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Does seasonality change over the business cycle? An investigation using monthly industrial production series

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  • Matas-Mir, Antonio
  • Osborn, Denise R.

Abstract

This paper examines the proposition that the business cycle affects seasonality in industrial production, with output being switched to the traditionally low production summer months when recent (annual) growth has been strong. This is investigated through the use of a restricted threshold autoregressive model for the monthly growth rate in a total of 74 industries from 16 OECD countries. Approximately one third of the series exhibit significant nonlinearity, with this nonlinearity predominantly associated with changes in the seasonal pattern. Estimates show that the summer slowdown in many European countries is substantially reduced when recent growth has been high.

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Bibliographic Info

Article provided by Elsevier in its journal European Economic Review.

Volume (Year): 48 (2004)
Issue (Month): 6 (December)
Pages: 1309-1332

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Handle: RePEc:eee:eecrev:v:48:y:2004:i:6:p:1309-1332

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  5. Osborn, Denise R. & Heravi, Saeed & Birchenhall, C. R., 1999. "Seasonal unit roots and forecasts of two-digit European industrial production," International Journal of Forecasting, Elsevier, vol. 15(1), pages 27-47, February.
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  7. van Dijk, Dick & Strikholm, Birgit & Teräsvirta, Timo, 2001. "The effects of institutional and technological change and business cycle fluctuations on seasonal patterns in quarterly industrial production series," Working Paper Series in Economics and Finance 0429, Stockholm School of Economics, revised 16 May 2002.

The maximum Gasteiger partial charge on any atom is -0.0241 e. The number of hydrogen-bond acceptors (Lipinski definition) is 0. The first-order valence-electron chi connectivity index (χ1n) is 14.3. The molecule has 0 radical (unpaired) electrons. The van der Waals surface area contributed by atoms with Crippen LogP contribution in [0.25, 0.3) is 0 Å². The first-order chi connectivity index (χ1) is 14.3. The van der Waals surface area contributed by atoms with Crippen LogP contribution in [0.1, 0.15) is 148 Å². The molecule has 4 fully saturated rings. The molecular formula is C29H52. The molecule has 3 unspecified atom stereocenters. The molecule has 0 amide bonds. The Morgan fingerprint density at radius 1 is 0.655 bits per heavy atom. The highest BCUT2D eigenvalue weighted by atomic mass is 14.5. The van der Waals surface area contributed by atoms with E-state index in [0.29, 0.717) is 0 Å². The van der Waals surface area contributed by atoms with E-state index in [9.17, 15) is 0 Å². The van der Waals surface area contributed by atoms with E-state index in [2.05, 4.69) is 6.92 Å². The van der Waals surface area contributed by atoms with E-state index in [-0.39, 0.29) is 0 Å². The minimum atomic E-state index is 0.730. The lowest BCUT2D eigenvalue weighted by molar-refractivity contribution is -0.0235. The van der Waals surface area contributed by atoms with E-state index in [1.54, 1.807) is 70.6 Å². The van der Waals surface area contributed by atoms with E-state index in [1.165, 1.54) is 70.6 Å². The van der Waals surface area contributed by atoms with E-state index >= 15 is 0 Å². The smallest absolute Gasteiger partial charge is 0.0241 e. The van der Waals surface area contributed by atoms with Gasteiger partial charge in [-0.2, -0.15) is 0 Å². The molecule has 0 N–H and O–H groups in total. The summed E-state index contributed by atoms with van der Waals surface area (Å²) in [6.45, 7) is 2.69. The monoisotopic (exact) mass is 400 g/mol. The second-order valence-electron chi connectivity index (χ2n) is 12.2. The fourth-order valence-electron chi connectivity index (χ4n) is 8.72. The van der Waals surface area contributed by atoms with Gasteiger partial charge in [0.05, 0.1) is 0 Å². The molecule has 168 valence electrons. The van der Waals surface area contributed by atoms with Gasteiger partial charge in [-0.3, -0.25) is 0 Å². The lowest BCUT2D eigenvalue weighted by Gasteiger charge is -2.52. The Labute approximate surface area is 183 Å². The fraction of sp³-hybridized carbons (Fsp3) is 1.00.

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Citations

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Cited by:
  1. Antonio Matas-Mir & Denise R. Osborn & Marco Lombardi, 2005. "The Effect of Seasonal Adjustment on the Properties of Business Cycle Regimes," Econometrics Working Papers Archive wp2005_15, Universita' degli Studi di Firenze, Dipartimento di Statistica, Informatica, Applicazioni "G. Parenti".
  2. Hindrayanto, Irma & Koopman, Siem Jan & Ooms, Marius, 2010. "Exact maximum likelihood estimation for non-stationary periodic time series models," Computational Statistics & Data Analysis, Elsevier, vol. 54(11), pages 2641-2654, November.
  3. Pami Dua & Lokendra Kumawat, 2010. "Modelling and Forecasting Seasonality in Indian Macroeconomic Time Series," Working Papers id:3005, eSocialSciences.
  4. D R Osborn & M Sensier, 2004. "Modelling UK Inflation: Persistence, Seasonality and Monetary Policy," Centre for Growth and Business Cycle Research Discussion Paper Series 46, Economics, The Univeristy of Manchester.
  5. repec:dgr:uvatin:0000028 is not listed on IDEAS
  6. Siem Jan Koopman & Kai Ming Lee, 0000. "Seasonality with Trend and Cycle Interactions in Unobserved Components Models," Tinbergen Institute Discussion Papers 08-028/4, Tinbergen Institute.
  7. Pami Dua & Lokendra Kumawat, 2007. "Modelling Seasonal Dynamics in Indian Industrial Production--An Extention of TV-STAR Model," Working papers 162, Centre for Development Economics, Delhi School of Economics.
  8. Casey B. Mulligan, 2010. "Does Labor Supply Matter During a Recession? Evidence from the Seasonal Cycle," NBER Working Papers 16357, National Bureau of Economic Research, Inc.
  9. Siem Jan Koopman & Kai Ming Lee, 0000. "Seasonality with Trend and Cycle Interactions in Unobserved Components Models," Tinbergen Institute Discussion Papers 08-028/4, Tinbergen Institute.
  10. Irma Hindrayanto & Jan Jacobs & Denise Osborn, 2014. "On trend-cycle-seasonal interactions," DNB Working Papers 417, Netherlands Central Bank, Research Department.

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